Theatre Review: ‘Les Miserables’ at Shea’s Performing Arts Center

“One Day More” The National Touring Company of “Les Miserables.” Photo by Matthew Murphy.

Along with “The Phantom of the Opera,” “Wicked,” and “The Lion King,” Les Miserables is just one of those shows that won’t stop touring. It’s rare to come across someone who hasn’t seen the show or its criticized cinematic counterpart which begs the question, “why bother?”

Whether it’s your first or fiftieth time seeing Les Miserables, it remains a powerful musical that brings audience members to their feet and leaves them in tears”

The long-running musical is based on Victor Hugo’s novel of the same name, following ex-convict Jean Valjean in 19th Century France after he is released from a 19-year stint in jail stemming from stealing bread for his family. After he meets a bishop who offers him food and shelter and lies to protect him from being arrested again, Valjean is motivated to live a more honest and good life while trying to escape shadows from his past, including former prison guard-turned police inspector Javert.

One of the things I’ve noticed about Les Mis since the production design was revamped almost a decade ago is the focus on more raw performances, which was also undoubtedly a result of the popularity of Hugh Jackman, Anne Hathaway and the 2013 film cast singing live in the movie. Since then, including on the musical’s 25th anniversary 2010 album, the vocals have gotten less by-the-book and actors appear more free to shake things up. It was refreshing to see that theme continuing on this tour.

Patrick Dunn commands the stage as Valjean, expressing incredibly intense emotions through an unwavering voice. Dunn is strongest on an audience favorite, the tear-inducing “Bring Him Home.” Preston Truman Boyd is an outstanding and increasingly unstable Javert, slowly unraveling as his views on faith and the law start to blur as the years go on.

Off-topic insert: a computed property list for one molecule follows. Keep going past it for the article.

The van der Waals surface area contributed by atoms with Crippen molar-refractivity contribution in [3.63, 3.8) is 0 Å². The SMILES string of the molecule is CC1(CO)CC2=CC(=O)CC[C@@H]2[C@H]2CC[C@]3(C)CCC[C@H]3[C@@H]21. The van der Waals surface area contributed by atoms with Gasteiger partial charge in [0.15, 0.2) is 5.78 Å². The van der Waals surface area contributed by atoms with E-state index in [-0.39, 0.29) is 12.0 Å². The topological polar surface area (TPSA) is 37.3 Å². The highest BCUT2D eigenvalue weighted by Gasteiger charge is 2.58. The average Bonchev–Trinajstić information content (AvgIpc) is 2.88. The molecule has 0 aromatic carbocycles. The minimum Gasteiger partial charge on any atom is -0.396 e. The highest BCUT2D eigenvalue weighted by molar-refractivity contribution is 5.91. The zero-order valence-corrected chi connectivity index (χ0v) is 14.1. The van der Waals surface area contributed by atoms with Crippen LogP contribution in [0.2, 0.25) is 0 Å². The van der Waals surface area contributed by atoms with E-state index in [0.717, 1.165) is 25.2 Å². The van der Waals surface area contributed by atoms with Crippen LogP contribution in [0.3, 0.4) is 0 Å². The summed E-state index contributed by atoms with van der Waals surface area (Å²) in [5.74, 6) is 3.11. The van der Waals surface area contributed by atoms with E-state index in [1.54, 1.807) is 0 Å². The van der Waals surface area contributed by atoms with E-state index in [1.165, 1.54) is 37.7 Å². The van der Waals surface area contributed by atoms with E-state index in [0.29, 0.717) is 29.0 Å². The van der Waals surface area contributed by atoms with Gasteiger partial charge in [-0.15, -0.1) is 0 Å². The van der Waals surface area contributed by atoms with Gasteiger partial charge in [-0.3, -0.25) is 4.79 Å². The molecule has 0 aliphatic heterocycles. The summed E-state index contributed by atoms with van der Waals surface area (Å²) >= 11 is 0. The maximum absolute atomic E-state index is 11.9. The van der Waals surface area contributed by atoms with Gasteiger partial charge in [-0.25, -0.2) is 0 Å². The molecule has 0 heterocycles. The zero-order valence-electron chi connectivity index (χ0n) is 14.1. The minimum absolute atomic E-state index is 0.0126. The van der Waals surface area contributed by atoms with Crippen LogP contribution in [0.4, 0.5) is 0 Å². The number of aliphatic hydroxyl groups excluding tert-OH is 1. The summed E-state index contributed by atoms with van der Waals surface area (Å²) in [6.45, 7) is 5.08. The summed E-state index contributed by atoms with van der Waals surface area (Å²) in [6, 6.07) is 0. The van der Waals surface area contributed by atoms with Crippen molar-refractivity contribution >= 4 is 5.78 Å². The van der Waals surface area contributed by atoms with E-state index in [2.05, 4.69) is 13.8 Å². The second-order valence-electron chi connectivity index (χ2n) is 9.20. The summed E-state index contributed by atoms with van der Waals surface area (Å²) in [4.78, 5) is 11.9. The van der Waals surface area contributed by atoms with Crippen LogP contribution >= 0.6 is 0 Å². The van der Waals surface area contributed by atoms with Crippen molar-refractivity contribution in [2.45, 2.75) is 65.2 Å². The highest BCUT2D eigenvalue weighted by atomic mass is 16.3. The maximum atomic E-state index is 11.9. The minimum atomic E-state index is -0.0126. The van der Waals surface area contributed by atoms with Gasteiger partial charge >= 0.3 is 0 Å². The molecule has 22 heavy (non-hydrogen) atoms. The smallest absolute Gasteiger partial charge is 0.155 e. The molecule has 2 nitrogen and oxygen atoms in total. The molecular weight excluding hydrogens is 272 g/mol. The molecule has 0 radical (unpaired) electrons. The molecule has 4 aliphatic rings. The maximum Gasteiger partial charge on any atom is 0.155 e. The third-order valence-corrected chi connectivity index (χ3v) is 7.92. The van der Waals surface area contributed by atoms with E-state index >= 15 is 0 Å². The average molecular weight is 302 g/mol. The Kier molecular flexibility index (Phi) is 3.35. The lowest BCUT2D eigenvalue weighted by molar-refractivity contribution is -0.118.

Phoenix Best was a phenomenal Eponine, a scrappy and love-stricken street urchin pining after Joshua Grosso’s Marius. While Grosso’s early interactions with Cosette (sweet songstress Jillian Butler), were a touch too silly for my liking, his voice soared on the part; a quality I am thankful for since being scarred by the Nick Jonas 25th anniversary concert portrayal.

While the entire cast was spot on, I have to mention one additional performer – Matt Shingledecker as Enjolras, the leader of the student revolutionaries. For some reason, that is always the performance that makes or breaks the show for me. Fortunately, we were blessed with Shingledecker’s aggressive energy and powerful tenor leading us through the latter half of the show, soaring in every song and inspiring his fellow Frenchmen (and women) to join the cause, no matter how impossible it seemed.

As I mentioned earlier, the newer (relative to Les Mis) production design really expands the set capabilities for the show, which never stops moving. The projections by 59 Productions are especially great coupled with Paule Constable’s lighting design.

Whether it’s your first or fiftieth time seeing Les Miserables, it remains a powerful musical that brings audiences to their feet and leaves them in tears. This cast is vocally top-notch and makes for a memorable evening during this holiday season.